California approves pilot program for driverless journeys
The California Public Utilities Commission announced Friday that Cruise, a self-driving car service out of San Francisco, has been cleared to participate in the state’s first pilot program to provide driverless transportation services to the public.
The company is not authorized to charge passengers for journeys.
Eight companies have licenses to test driverless vehicles in California, but Cruise is the only company licensed to drive passengers without a safety driver on board. However, vehicles must always have a link with a remote security operator.
So far, Cruise says its self-driving cars have recorded more than 2 million miles driven in California. The company also has more than 300 all-electric autonomous vehicles operating in San Francisco and Phoenix.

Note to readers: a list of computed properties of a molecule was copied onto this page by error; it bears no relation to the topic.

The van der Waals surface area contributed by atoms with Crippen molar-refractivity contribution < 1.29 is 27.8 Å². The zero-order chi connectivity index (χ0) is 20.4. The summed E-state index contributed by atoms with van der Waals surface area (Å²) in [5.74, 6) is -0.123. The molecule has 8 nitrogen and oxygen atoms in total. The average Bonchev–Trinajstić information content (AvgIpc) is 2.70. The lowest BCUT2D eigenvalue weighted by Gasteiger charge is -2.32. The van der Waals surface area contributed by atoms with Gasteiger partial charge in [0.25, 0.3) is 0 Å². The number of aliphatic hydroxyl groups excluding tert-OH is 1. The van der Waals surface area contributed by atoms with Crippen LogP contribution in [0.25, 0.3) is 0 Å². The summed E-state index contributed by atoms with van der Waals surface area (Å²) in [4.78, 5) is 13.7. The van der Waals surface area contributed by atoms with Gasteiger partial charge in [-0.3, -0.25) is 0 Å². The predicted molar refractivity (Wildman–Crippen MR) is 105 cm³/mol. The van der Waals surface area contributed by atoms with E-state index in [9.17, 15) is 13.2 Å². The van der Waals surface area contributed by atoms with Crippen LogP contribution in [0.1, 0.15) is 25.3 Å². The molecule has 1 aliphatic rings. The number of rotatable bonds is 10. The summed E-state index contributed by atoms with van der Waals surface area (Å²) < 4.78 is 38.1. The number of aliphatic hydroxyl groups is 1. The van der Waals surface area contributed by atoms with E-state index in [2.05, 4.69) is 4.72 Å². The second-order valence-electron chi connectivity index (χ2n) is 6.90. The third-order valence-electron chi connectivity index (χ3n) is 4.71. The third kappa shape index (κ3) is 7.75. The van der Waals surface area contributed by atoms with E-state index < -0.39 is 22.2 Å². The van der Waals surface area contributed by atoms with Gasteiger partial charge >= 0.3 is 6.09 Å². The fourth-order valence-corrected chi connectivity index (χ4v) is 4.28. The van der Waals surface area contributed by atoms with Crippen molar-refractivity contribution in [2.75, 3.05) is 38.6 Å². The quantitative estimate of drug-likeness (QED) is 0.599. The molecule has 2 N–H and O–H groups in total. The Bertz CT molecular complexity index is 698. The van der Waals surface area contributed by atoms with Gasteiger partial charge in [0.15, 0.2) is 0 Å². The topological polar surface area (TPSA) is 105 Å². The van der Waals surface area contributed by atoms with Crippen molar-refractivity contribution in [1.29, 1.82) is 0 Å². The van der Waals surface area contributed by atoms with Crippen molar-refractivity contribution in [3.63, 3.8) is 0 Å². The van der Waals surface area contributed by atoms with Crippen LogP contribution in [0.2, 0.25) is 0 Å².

Cruise was acquired by General Motors in 2016 and has benefited from significant investments from Softbank, Honda, T. Rowe Price, Microsoft and Walmart.
Many vehicles on the road today already implement some level of automation technology, which the National Highway Traffic Safety Administration breaks down into different levels.
Despite the rise in automated vehicle technology, an American Automobile Association survey in January found that most drivers are reluctant to get into a self-driving car. the study suggests that only 14% of drivers trust a car to drive all the driving, 54% are too afraid to try it and the remaining 32% are unsure.